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Wally Lamb's first two novels, She's Come Undone (Simon & Schuster/Pocket, 1992) and I Know This Much Is True (HarperCollins/ReganBooks, 1998), were # 1 New York Times bestsellers, New York Times Notable Books of the Year, and featured titles of Oprah's Book Club. I Know This Much Is True was a Book of the Month Club main selection and the June 1999 featured selection of the Bertelsman Book Club, the national book club of Germany. Between them, She's Come Undone and I Know This Much Is True have been translated into eighteen languages. Lamb is also the editor of the nonfiction anthologies Couldn't Keep It to Myself: Testimonies from Our Imprisoned Sisters (HarperCollins/ReganBooks, 2003) and I'll Fly Away (HarperCollins, 2007), collections of autobiographical essays which evolved from a writing workshop Lamb facilitates at Connecticut's York Correctional Institute, a maximum-security prison for women. He has served as a Connecticut Department of Corrections volunteer from 1999 to the present. Wally Lamb is a Connecticut native who holds Bachelors and Masters Degrees in teaching from the University of Connecticut and a Master of Fine Arts in Writing from Vermont College. Lamb was in the ninth year of his twenty-five-year career as a high school English teacher at his alma mater, the Norwich Free Academy, when he began to write fiction in 1981. He has also taught writing at the University of Connecticut, where he directed the English Department's creative writing program. Wally Lamb has said of his fiction, “Although my characters' lives don't much resemble my own, what we share is that we are imperfect people seeking to become better people. I write fiction so that I can move beyond the boundaries and limitations of my own experiences and better understand the lives of others. That's also why I teach. As challenging as it sometimes is to balance the two vocations, writing and teaching are, for me, intertwined.” Honors for Wally Lamb include: the Connecticut Center for the Book's Lifetime Achievement Award, the Connecticut Bar Association's Distinguished Public Service Award, the Barnes & Noble Writers for Writers Award, the Connecticut Governor's Arts Award, The National Institute of Business/Apple Computers “Thanks to Teachers” Award. Lamb has received Distinguished Alumni awards from Vermont College and the University of Connecticut. He was the 1999 recipient of the New England Book Award for fiction. I Know This Much Is True won the Friends of the Library USA Readers' Choice Award for best novel of 1998, the result of a national poll, and the Kenneth Johnson Memorial Book Award, which honored the novel's contribution to the anti-stigmatization of mental illness. She's Come Undone was a 1992 “Top Ten” Book of the Year selection in People magazine and a finalist for the Los Angeles Times Book Award for Best First Novel of 1992. Wally Lamb's third novel, The Hour I First Believed, explores chaos theory by interfacing several generations of a fictional Connecticut family with such nonfictional American events as the Civil War, the Columbine High School shootings of 1999, the Iraq War, and Hurricane Katrina. The book will be published by HarperCollins in November of 2008.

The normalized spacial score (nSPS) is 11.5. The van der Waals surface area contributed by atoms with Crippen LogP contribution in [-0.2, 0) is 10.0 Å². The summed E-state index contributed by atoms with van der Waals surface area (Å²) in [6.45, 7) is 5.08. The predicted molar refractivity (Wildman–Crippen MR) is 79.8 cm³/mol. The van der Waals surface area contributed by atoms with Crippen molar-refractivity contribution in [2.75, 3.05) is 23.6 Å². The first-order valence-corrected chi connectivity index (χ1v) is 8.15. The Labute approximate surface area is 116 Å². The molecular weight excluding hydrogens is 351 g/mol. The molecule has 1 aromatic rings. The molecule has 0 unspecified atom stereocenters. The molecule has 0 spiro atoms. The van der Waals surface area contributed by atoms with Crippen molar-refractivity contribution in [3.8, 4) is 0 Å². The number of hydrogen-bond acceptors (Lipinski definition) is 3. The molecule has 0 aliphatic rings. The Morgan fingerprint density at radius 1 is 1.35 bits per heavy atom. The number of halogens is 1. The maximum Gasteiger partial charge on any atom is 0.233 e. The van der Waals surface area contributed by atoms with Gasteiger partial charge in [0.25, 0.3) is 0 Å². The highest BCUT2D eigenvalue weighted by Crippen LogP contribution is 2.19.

Customer reviews

4.6 out of 5 stars
4.6 out of 5
4,834 global ratings

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Bobbie
5.0 out of 5 stars Held me throughout its 900 pages
Reviewed in the United Kingdom 🇬🇧 on August 16, 2022
Ms T
4.0 out of 5 stars Wonderfully written
Reviewed in the United Kingdom 🇬🇧 on April 7, 2019
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Bookaholic
5.0 out of 5 stars Fabulous
Reviewed in the United Kingdom 🇬🇧 on September 14, 2022
Rowena F
4.0 out of 5 stars Fascinating character study
Reviewed in the United Kingdom 🇬🇧 on April 5, 2018
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Ms N. Linden
5.0 out of 5 stars A very engaging novel
Reviewed in the United Kingdom 🇬🇧 on June 21, 2020